Today I was looking at a lot of the different applications that I normally use on my phone and through my web browser. If I was talking to someone who had never experienced either of these before, they might believe that I generally have a single specific device for a specific task, and that in terms of functionality there would be little overlap of major features. However, for anyone that has experienced either of these mediums, they are aware of the wide variety of applications and programs that duplicated the functions of other applications.
My complain is two-pronged on this issue of applications that start or continue with a Hackathon paradigm. First, the old Unix philosophy says do one thing and do one thing well. On this specific point, I believe that many applications start out with the right intentions, however over time there is a significant feature creep effect that takes place. I believe that this is the result of "Hackathon project" becoming more than "Hackathon projects." The developer of these application feel that they are going to form a company with a project that in terms of complexity should really be no more than a side project. Essentially what I am saying, is to develop and maintain your application X, it _might_ take 2 hours a week once it is launched. However, these individuals choose to attempt to make a 50 hour, startup styled, work week out of these types of projects.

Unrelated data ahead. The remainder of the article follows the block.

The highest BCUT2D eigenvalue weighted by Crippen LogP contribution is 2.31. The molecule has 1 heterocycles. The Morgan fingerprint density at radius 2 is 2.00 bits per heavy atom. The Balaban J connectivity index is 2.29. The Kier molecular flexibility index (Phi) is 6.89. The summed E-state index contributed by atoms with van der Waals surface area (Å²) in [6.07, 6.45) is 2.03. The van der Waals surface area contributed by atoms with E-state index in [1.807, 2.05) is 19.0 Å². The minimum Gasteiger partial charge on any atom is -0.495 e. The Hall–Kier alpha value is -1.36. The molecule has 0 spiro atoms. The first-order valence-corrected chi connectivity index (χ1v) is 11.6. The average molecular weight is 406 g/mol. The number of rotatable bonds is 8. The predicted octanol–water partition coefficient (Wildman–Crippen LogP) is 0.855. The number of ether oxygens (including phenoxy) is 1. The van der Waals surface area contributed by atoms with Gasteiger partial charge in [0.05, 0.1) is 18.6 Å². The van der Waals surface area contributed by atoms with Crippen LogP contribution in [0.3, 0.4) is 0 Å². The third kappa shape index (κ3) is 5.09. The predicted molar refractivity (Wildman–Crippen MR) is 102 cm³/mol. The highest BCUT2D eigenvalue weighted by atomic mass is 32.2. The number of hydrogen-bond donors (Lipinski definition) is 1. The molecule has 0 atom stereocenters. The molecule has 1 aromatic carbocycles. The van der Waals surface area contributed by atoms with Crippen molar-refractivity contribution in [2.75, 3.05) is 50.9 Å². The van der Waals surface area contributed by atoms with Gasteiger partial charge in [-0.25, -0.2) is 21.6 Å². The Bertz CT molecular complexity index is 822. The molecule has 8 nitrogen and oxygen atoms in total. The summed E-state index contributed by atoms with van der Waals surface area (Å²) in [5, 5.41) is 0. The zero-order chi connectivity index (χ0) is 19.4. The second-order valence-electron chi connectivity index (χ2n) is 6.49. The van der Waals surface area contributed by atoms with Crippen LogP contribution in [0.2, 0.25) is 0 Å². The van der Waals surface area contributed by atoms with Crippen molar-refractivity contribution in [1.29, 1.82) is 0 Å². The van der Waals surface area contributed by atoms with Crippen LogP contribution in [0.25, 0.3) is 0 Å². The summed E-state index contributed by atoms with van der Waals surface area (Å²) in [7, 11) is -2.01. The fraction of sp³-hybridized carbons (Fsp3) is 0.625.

My second issue with the "Hackathon projects" is don't assume that something that you can write in 24 hours is not easily copied. There are a lot of very complex and difficult problem that exist in the world today. Nearly all of these types of problems can not be solved in a short period of time. Additionally, if a product can be made in 24 hours given the proper tools and skills, then it is only a matter of time before there is a large number of people who will be competing with you. Some might even have better products given that they were able to replicate your product in such a short period of time, and then vastly improve upon there after.
With these two issues, I am not saying that Hackathons are bad,Hackathons provide a relativity easy way to create demos to show of skills. However when it comes to publishing a product I believe that people should think a little more about what they are going to create and invest enough time into the product such that it is not just going to be another 1 of 100 "identical" products.
It seems a little strange that I have not yet written a blog entry on my own project JSApp.US
At it stands now, it is my most popular site ever, it laded its self to the reddit/programming page, and was on the top of hackernews for about 3 hours. It seems to be very successful for now and even I have a few applications that are using it, such as count.jsapp.us, it is powering the little visitor count that I have placed on the side bar.